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When Depressed Husbands Refuse Help

By Beverly Wax

(Page 2 of 5)

Signs of Depression to look for in men:

  • Acting depressed, irritable or angry almost every day

  • Losing interest in pleasurable activities or hobbies

  • Talking of death or suicide*

  • Talking very negatively

  • Acting unreasonably, without concern for others

  • Abusing alcohol or drugs

  • Picking fights, being irritable, critical, or mean

  • Withdrawing from family and friends

  • Having trouble at work or school

  • Talking suddenly about separation or divorce

  • Complaining of aches and pains

  • Eating too little or too much

  • Sleeping too much or too little

* If someone is suicidal, treat it as a medical emergency. Call the person’s clinician, or call 911 or take him to your local hospital emergency room.When husbands have depression, it can tear apart their marriage and family. Wives may take over and hope the problem will go away, or on the opposite end, withdraw, feeling betrayed and angry. More often, they alternate back and forth between these behaviors and emotions. Fifty percent of wives caring for a depressed husband will develop depression themselves.

The good news is that depression is highly treatable. Once diagnosed, most people who get help report substantial relief.

The problem is that many men deny they are depressed and resist treatment (usually medication and/or talk therapy). Their belief: depression is a woman’s disease.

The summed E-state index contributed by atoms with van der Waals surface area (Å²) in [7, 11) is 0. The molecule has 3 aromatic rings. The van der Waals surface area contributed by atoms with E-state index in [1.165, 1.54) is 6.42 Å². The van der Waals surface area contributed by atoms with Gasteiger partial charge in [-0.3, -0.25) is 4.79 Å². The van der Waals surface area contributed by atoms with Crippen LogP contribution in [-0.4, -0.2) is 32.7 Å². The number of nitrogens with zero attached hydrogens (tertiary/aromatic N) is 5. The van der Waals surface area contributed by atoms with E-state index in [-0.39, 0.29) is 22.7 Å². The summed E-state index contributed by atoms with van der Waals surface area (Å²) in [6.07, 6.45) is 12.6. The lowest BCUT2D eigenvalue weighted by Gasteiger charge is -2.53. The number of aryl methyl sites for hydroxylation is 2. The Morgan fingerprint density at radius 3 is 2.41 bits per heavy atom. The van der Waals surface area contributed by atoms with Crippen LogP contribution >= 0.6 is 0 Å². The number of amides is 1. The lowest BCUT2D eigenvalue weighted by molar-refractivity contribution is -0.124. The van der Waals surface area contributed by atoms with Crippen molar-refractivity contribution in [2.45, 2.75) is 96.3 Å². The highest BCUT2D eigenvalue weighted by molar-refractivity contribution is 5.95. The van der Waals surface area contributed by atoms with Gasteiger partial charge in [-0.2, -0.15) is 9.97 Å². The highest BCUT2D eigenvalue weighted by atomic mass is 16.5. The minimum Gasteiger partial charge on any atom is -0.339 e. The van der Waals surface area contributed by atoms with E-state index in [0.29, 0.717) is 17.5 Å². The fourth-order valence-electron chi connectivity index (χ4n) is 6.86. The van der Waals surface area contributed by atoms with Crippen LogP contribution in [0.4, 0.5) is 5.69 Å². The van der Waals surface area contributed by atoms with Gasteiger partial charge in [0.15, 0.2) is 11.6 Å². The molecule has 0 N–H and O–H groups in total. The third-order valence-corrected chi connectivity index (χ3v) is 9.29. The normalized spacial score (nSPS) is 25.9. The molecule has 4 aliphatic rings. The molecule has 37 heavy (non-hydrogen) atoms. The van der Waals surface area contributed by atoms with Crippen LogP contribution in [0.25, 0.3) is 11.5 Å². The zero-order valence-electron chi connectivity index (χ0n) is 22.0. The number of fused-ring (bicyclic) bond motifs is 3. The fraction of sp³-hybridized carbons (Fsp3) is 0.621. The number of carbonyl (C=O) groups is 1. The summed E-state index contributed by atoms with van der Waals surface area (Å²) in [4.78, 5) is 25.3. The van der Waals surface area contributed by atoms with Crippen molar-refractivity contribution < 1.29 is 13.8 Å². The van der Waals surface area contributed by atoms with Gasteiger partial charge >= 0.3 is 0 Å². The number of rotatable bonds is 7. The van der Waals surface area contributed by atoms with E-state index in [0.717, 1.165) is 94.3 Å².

Depression Affects Everyone

Dealing with a depressed husband who is in denial is not easy. But, by not addressing the issue, your husband continues to be ill or get worse, even suicidal, and you lose out as well. Depression makes men feel like they are worthless and hopeless. They can’t change how they feel without treatment. “Depression isn’t just your husband’s problem; it’s your problem and your children’s too. Luckily, there are ways to address the issue,” Totten explains.

 “The top priority is to get your husband into treatment. You have to ask yourself, ‘What have I got to lose?’ You simply need to take action for everyone’s sake.”
Terrence Real, a psychotherapist and author of I Don’t Want to Talk About It: Overcoming the Secret Legacy of Male Depression, offers his perspective, “Women in a relationship with a depressed man feel faced with a painful dilemma. They can either confront the man with his depression – which may further shame him – or else collude with him in minimizing it, a course that offers no hope for relief.” He offers some strong advice to women, “You absolutely have the right, even the obligation, to put your foot down. You have to insist on good health in your family. It serves no one any good to back off; go to the mat on this issue. It affects your husband and marriage, and absolutely your children.” 

 

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